Spiced rice accompanied with delicious curry chicken, ‘Nasi Briyani’ is the love of many Malaysians at Indian/Malay food outlets.

https://www.nyonyacooking.com/nasi-briyani-ayam

‘Nasi Briyani’ is one dish that is flavour packed due to the various spices which are used in the dish. Originally not from Malaysia, ‘Nasi Briyani’ has however found home in South East Asian countries like Malaysia and Singapore. It is quite a popular dish in many casual eateries (Mamak) and often enjoyed with meat curries, eggs and vegetables. While the argument goes on to find the origin of ‘Nasi Briyani’, I choose to celebrate this dish with the different ways it is cooked in other countries. The usage of pandan leaves to add fragrance to the rice definitely gives it a Malaysian twist. Besides that, the rice is cooked separately without the meat. In ‘Mamak’ eateries, the rice is served as it is and any preferred side dishes are selected separately. It is like a buffet of curries and delicious dishes that goes perfectly with ‘Nasi Briyani’.

A basic plate of ‘Nasi Briyani’ consists of spiced rice and meat curry of your choice. I personally prefer mutton and chicken curry to go with ‘Nasi Briyani’. Therefore, I had chosen to prepare a video on ‘Nasi Briyani’ with a special Chicken Curry to go with it. Just like many of my other recipes, feel free to substitute chicken with other meat of your choice. The key is to use the same selection of spices and allow the meat to cook until it is tender.

Marinating the chicken with yoghurt will help to tenderize the meat as the lactic acid in the yoghurt breaks down the protein. Additionally, the tanginess in the greek yoghurt sure adds a wonderful flavour to the curry. In this recipe, I had selected greek yoghurt but you may use any other yoghurt or even curd. Greek yoghurt is known to be thicker, richer in fats and more resistant to heat. The creamier it is, the more delicious it becomes!

Malaysian ‘Nasi Biryani’ usually uses evaporated milk to add creaminess to the rice. Besides making the rice tastes creamier, evaporated milk also makes the rice fluffier. As I did not have any in hand, I opted for full fat milk instead. It worked just as well too. If you want to opt for evaporated milk, use 50ml of evaporated milk instead of the suggested 100 ml full fat milk.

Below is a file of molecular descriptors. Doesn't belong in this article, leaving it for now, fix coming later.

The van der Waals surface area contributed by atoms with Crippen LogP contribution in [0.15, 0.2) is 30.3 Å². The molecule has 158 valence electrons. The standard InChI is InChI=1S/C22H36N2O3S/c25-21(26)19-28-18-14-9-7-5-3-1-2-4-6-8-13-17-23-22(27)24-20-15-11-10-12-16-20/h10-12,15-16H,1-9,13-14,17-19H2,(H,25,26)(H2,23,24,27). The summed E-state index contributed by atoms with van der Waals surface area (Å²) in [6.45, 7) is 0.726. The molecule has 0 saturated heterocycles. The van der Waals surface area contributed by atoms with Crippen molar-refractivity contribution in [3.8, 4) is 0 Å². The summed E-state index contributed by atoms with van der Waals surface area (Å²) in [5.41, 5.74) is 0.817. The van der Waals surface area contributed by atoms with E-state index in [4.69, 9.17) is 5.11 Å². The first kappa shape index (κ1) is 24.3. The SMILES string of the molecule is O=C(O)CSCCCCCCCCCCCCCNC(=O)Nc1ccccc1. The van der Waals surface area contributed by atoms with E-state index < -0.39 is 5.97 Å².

Ghee plays an important role in making a good plate of ‘Nasi Briyani’. In fact, I honestly thought it contributed a huge difference to the flavour. Although ghee is often sold in cans, it would not be fully utilized, thus it would be such a waste. Making ghee on your own is a little bit of a hassle. Hence, a quick DIY version of ghee using butter is also presented in the video.

Marinate the meat and prepare the ghee one day in advance to lessen the preparation time the following day.

Foodies need your help! Contribute to the subtitles here: http://www.youtube.com/timedtext_video?v=OjgLWrPJ2-M&ref=share

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33 COMMENTS

  1. Wow, you are brave in adding spices to oil and frying them, when I make an India recipe which involves adding spices, I mix it with a little water and add while the tomatoes are cooking, this is only because I land up sneezing a lot with the smell of spices.

  2. The more common and correct term and spelling is BIRYANI – which is a actual word in the Malay vernacular. Somewhere along the way, the misspelling 'briyani' cropped up and was unwittingly used… and became common. 'biriyani' is also a misnomer.
    Just thought I'd share my two cents and set things straight. No offense intended.
    "The word "Biryani" is an Urdu word derived from the Persian language, which was used as an official language in different parts of medieval India, by various Islamic dynasties." source: Wikipedia
    Personally, I think that biryani rice and pilaf (aka pulao, and its variant terms) are referencing the same dish – with regional differences and styles. Regardless, it is a wonderful fragrant nutritious and healthy dish that everyone must try at least once in their lifetime.

  3. Hi, your version of Nasi briyani looks simple and varied. We usually use coriander leaves and mint leaves for garnishing. Maybe you would like to try that next time. Also, ghee is only used for rice and frying cashew and raisins.
    Thanks for sharing this dish.

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